The comparison of albumin and 6% hydroxyethyl starches (130/0.4) in cardiac surgery: a meta-analysis of randomized controlled clinical trials
BMC surgery. 2021;21(1):342
BACKGROUND Fluid administration is a key tool in the maintenance of normovolemia in patients with cardiac surgery. The trials that evaluated the safety of 6% hydroxyethyl starch (HES) 130/0.4 in cardiac surgical patients were inconsistent. It is necessary to compare the efficacy and safety of albumin and 6% HES (130/0.4). METHOD We searched for the randomized controlled clinical trials that compared human albumin with 6% HES (130/0.4) in cardiac surgery in PubMed, Cochrane, and Embase. RESULTS Ten studies involved a total of 1567 patients were included in our meta-analysis. For the efficiency, there was no difference in total volume of infusion between compared groups [P = 0.64, Fixed Effect Model (FEM): standardized mean difference (SMD) = 0.04, 95% confidence interval (CI) (- 0.12, 0.20)]. As for safety, the albumin show more risk than hydroxyethyl starch 130/0.4 in blood loss [P = 0.02, FEM: SMD: 0.22, 95% CI (0.03, 0.41)]. There was no difference in the frequency of transfusions (P = 0.20, RR = 1.11; 95% CI (0.95, 1.27)) between the two groups. No difference was observed for the days in intensive care unit [P = 0.05, FEM: SMD = - 0.18, 95% CI (- 0.36, 0.00)], and the days in hospital [P = 0.32, FEM: SMD = - 0.11, 95% CI (- 0.32, 0.10)]. Furthermore, both the incidence of AKI, RRT, and mortality were comparable in the two groups. CONCLUSION This study provided evidence that the 6% HES (130/0.4) might be the substitute for HA, which reduced the economic burden for patients with cardiac surgery. However, the effect of 6% HES (130/0.4) and HA on AKI still needs to be further studied.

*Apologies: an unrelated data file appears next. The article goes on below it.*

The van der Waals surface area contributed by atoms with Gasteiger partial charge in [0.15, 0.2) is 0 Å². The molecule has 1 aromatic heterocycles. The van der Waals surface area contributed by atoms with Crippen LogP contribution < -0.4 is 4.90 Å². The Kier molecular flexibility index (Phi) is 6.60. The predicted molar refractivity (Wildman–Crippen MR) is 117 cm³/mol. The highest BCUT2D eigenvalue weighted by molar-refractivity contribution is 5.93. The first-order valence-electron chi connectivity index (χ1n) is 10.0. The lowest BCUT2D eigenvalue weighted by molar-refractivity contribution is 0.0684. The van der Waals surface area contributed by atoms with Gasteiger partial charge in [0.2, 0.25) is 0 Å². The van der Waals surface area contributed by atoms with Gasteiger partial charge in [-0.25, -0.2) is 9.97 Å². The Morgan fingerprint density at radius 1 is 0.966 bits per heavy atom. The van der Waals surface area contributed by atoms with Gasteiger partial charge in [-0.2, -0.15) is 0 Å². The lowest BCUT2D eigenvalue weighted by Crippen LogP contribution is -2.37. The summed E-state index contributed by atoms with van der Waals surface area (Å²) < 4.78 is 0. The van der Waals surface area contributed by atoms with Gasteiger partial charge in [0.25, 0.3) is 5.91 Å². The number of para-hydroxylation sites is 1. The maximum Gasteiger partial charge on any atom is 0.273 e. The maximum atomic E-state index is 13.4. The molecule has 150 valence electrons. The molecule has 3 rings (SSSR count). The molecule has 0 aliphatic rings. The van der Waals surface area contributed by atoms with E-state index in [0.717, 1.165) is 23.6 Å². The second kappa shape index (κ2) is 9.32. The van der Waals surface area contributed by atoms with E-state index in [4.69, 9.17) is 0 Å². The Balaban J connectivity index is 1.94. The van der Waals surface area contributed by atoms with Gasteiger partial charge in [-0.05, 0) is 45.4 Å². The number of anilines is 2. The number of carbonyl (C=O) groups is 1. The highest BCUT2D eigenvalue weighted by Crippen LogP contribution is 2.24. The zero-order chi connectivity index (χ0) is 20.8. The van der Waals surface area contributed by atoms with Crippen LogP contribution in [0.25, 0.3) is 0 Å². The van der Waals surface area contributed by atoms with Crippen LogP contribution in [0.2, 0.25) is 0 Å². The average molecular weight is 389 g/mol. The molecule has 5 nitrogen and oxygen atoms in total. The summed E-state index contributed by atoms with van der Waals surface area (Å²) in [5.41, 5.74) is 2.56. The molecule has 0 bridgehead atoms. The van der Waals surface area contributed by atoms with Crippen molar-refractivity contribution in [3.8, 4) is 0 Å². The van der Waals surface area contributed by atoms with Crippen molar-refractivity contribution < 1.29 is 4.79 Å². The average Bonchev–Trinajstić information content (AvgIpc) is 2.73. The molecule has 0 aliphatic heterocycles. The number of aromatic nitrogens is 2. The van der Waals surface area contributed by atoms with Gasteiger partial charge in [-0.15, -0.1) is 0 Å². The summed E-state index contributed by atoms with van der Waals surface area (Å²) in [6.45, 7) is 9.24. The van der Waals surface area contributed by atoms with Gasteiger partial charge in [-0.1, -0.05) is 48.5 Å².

Albumin in adult cardiac surgery: a narrative review
Canadian journal of anaesthesia = Journal canadien d'anesthesie. 2021
PURPOSE Intravascular fluids are a necessary and universal component of cardiac surgical patient care. Both crystalloids and colloids are used to maintain or restore circulating plasma volume and ensure adequate organ perfusion. In Canada, human albumin solution (5% or 25% concentration) is a colloid commonly used for this purpose. In this narrative review, we discuss albumin supply in Canada, explore the perceived advantages of albumin, and describe the clinical literature supporting and refuting albumin use over other fluids in the adult cardiac surgical population. SOURCE We conducted a targeted search of PubMed, Embase, Medline, Web of Science, ProQuest Dissertations and Theses Global, the Cochrane Central Register of Controlled trials, and the Cochrane Database of Systematic Reviews. Search terms included albumin, colloid, cardiac surgery, bleeding, hemorrhage, transfusion, and cardiopulmonary bypass. PRINCIPAL FINDINGS Albumin is produced from fractionated human plasma and imported into Canada from international suppliers at a cost of approximately $21 million CAD per annum. While it is widely used in cardiac surgical patients across the country, it is approximately 30-times more expensive than equivalent doses of balanced crystalloid solutions, with wide inter-institutional variability in use and no clear association with improved outcomes. There is a general lack of high-quality evidence for the superiority of albumin over crystalloids in this patient population, and conflicting evidence regarding safety. CONCLUSIONS In cardiac surgical patients, albumin is widely utilized despite a lack of high- quality evidence supporting its efficacy or safety. A well-designed randomized controlled trial is needed to clarify the role of albumin in cardiac surgical patients.